a multivibrator having no more than one stable state for generating a square-wave control voltage having a predetermined nominal duty cycle;

means including a second full-wave rectifier and a transistor coupled to said input terminals of said first full-wave rectifier and to said multivibrator for detecting the zerovoltage crossings of the AC voltage across said first fullwave rectifier and to provide trigger pulses in response to said zero-voltage crossings for synchronizing the beginning of its duty cycle period with said zero-voltage crossings;

means coupled to said output terminals and to said multivibrator for varying said duty cycle inversely with changes in the DC output voltage developed at said output terminals;

voltage regulating means comprising a switch coupled in series with said common return circuit and said output terminals and responsive to an applied control voltage for stabilizing said output voltage;

and means coupled to said multivibrator for applying the variable-duty-cycle control voltage to said switch to switch it on in synchronism with said zero-voltage crossings thereby to eliminate radio-frequency-interference-causing current surges.

3. A switching-type regulated power supply in accordance with claim 2, wherein said varying means comprises a zener diode in series with a variable impedance coupled from said output terminals to said control means.

4. A switching-type regulated power supply in accordance with claim 2, in which said multivibrator is powered by an auxiliary power supply coupled to said input terminals of said first full-wave rectifier, and in which said auxiliary power supply is unregulated for providing additional output voltage stabilization.

5. A switching-type regulated power supply in accordance with claim 2, wherein said switch included in said voltage regulating means comprises a transistor.

6. A switching-type regulated power supply in accordance with claim 2, wherein said switch included in said voltage regulating means comprises two transistors connected in a Darlington pair configuration.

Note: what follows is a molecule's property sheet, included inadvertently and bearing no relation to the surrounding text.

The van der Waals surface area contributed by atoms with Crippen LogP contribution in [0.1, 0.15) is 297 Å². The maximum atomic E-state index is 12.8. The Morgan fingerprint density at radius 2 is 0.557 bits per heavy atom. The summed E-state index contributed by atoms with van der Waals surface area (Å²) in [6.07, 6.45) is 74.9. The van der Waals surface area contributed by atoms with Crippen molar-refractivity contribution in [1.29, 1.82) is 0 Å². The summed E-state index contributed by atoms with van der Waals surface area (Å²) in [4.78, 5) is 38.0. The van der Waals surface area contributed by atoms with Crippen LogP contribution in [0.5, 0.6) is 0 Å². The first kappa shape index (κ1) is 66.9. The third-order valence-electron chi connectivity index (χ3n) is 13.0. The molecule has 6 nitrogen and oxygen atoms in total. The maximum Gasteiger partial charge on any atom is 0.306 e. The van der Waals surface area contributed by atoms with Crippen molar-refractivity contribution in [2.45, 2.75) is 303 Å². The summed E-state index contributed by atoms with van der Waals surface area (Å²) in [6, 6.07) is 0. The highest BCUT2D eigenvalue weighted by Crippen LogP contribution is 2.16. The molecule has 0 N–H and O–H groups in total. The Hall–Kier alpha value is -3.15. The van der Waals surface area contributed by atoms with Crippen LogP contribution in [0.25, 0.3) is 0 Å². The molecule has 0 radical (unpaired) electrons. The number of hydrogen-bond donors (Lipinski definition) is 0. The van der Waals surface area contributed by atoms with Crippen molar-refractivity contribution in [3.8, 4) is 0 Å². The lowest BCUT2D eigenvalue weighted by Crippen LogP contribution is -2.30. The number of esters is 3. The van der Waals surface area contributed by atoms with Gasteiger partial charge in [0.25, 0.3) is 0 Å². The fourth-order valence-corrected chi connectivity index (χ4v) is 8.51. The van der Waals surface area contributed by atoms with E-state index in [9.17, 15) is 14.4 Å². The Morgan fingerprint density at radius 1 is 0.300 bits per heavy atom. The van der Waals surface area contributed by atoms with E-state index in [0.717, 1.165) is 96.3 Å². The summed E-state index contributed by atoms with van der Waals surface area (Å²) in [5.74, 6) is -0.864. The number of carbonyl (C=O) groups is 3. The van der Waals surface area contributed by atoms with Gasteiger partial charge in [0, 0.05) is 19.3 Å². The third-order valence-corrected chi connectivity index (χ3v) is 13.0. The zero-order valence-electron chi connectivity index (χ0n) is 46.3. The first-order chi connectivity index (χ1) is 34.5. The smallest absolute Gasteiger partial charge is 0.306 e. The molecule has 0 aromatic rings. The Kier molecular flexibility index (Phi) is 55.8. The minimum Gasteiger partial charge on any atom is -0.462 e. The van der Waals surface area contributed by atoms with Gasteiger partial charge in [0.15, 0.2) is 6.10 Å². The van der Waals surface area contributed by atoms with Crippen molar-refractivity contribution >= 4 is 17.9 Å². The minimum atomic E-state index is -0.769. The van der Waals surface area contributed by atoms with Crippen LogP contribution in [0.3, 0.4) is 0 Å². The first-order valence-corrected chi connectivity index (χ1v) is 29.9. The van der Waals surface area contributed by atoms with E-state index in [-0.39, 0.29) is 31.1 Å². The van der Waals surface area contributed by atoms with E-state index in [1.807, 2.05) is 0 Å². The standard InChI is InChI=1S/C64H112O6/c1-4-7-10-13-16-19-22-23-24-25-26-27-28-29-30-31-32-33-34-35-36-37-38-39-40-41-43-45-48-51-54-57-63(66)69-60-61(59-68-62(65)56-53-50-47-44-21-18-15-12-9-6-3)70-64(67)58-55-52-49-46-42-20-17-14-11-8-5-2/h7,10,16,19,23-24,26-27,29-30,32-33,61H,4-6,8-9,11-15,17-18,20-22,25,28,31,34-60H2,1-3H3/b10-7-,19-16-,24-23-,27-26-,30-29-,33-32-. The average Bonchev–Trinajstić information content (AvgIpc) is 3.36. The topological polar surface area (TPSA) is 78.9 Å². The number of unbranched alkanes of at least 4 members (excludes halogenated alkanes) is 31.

7. A switching-type regulated power supply in accordance with claim 2, wherein said variable-duty-cycle control voltage applying means comprises an emitter follower.

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Referenced by
Citing PatentFiling datePublication dateApplicantTitle
US3758844 *Apr 10, 1972Sep 11, 1973WayncoControl circuit for load having measureable coefficient of resistance
US3824407 *Mar 15, 1973Jul 16, 1974Cutler Hammer IncDirect current signal isolator providing a close replica of wave shape
US3911352 *May 13, 1974Oct 7, 1975Opt Ind IncBlocking oscillator type power supply with power foldback short circuit protection
US4075685 *Dec 30, 1976Feb 21, 1978General Electric CompanyEmitter follower voltage controlled power supply
US4316242 *Sep 4, 1980Feb 16, 1982General Electric CompanyWide input range, transient-immune regulated flyback switching power supply
US4626698 *Dec 21, 1984Dec 2, 1986General Electric CompanyZero crossing synchronous AC switching circuits employing piezoceramic bender-type switching devices
US5166871 *Aug 31, 1990Nov 24, 1992International Business Machines CorporationBuck switching regulator with tow control loops
US8020522 *Mar 7, 2008Sep 20, 2011Charles MartinCircuit and method for checking the impedance of electrodes and for controlling the intensity of an electric stimulus
Classifications
U.S. Classification363/89, 327/484
International ClassificationH02M1/00, H02M3/04, H02M1/42, H02M3/156
Cooperative ClassificationH02M1/4208, Y02B70/126, H02M3/156
European ClassificationH02M3/156, H02M1/42B